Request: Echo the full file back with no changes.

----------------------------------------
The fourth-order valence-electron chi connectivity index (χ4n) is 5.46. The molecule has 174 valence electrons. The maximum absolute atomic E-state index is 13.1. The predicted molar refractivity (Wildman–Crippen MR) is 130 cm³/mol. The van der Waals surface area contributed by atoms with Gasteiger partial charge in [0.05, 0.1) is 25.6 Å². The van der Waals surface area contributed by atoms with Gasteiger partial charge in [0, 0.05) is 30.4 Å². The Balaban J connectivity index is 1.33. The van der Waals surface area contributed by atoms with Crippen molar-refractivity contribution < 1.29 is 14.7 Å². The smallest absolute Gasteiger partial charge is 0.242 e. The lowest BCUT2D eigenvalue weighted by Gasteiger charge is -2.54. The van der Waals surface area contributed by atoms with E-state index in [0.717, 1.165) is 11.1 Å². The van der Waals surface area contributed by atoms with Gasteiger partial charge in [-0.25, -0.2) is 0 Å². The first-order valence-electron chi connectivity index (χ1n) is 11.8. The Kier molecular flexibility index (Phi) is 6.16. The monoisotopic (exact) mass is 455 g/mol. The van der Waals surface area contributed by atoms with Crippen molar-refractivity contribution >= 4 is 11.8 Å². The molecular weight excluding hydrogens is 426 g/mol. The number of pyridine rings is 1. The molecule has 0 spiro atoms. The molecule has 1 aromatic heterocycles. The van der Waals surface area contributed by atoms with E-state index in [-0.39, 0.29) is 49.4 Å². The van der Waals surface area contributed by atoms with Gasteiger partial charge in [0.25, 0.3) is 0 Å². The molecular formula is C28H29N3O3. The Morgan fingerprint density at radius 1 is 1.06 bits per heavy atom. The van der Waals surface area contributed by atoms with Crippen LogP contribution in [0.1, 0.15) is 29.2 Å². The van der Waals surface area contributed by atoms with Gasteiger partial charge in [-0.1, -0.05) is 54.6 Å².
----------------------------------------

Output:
The fourth-order valence-electron chi connectivity index (χ4n) is 5.46. The molecule has 174 valence electrons. The maximum absolute atomic E-state index is 13.1. The predicted molar refractivity (Wildman–Crippen MR) is 130 cm³/mol. The van der Waals surface area contributed by atoms with Gasteiger partial charge in [0.05, 0.1) is 25.6 Å². The van der Waals surface area contributed by atoms with Gasteiger partial charge in [0, 0.05) is 30.4 Å². The Balaban J connectivity index is 1.33. The van der Waals surface area contributed by atoms with Crippen molar-refractivity contribution < 1.29 is 14.7 Å². The smallest absolute Gasteiger partial charge is 0.242 e. The lowest BCUT2D eigenvalue weighted by Gasteiger charge is -2.54. The van der Waals surface area contributed by atoms with E-state index in [0.717, 1.165) is 11.1 Å². The van der Waals surface area contributed by atoms with Gasteiger partial charge in [-0.25, -0.2) is 0 Å². The first-order valence-electron chi connectivity index (χ1n) is 11.8. The Kier molecular flexibility index (Phi) is 6.16. The monoisotopic (exact) mass is 455 g/mol. The van der Waals surface area contributed by atoms with Crippen molar-refractivity contribution >= 4 is 11.8 Å². The molecular weight excluding hydrogens is 426 g/mol. The number of pyridine rings is 1. The molecule has 0 spiro atoms. The molecule has 1 aromatic heterocycles. The van der Waals surface area contributed by atoms with E-state index in [-0.39, 0.29) is 49.4 Å². The van der Waals surface area contributed by atoms with Gasteiger partial charge in [0.25, 0.3) is 0 Å². The molecular formula is C28H29N3O3. The Morgan fingerprint density at radius 1 is 1.06 bits per heavy atom. The van der Waals surface area contributed by atoms with Crippen LogP contribution in [0.1, 0.15) is 29.2 Å². The van der Waals surface area contributed by atoms with Gasteiger partial charge in [-0.1, -0.05) is 54.6 Å².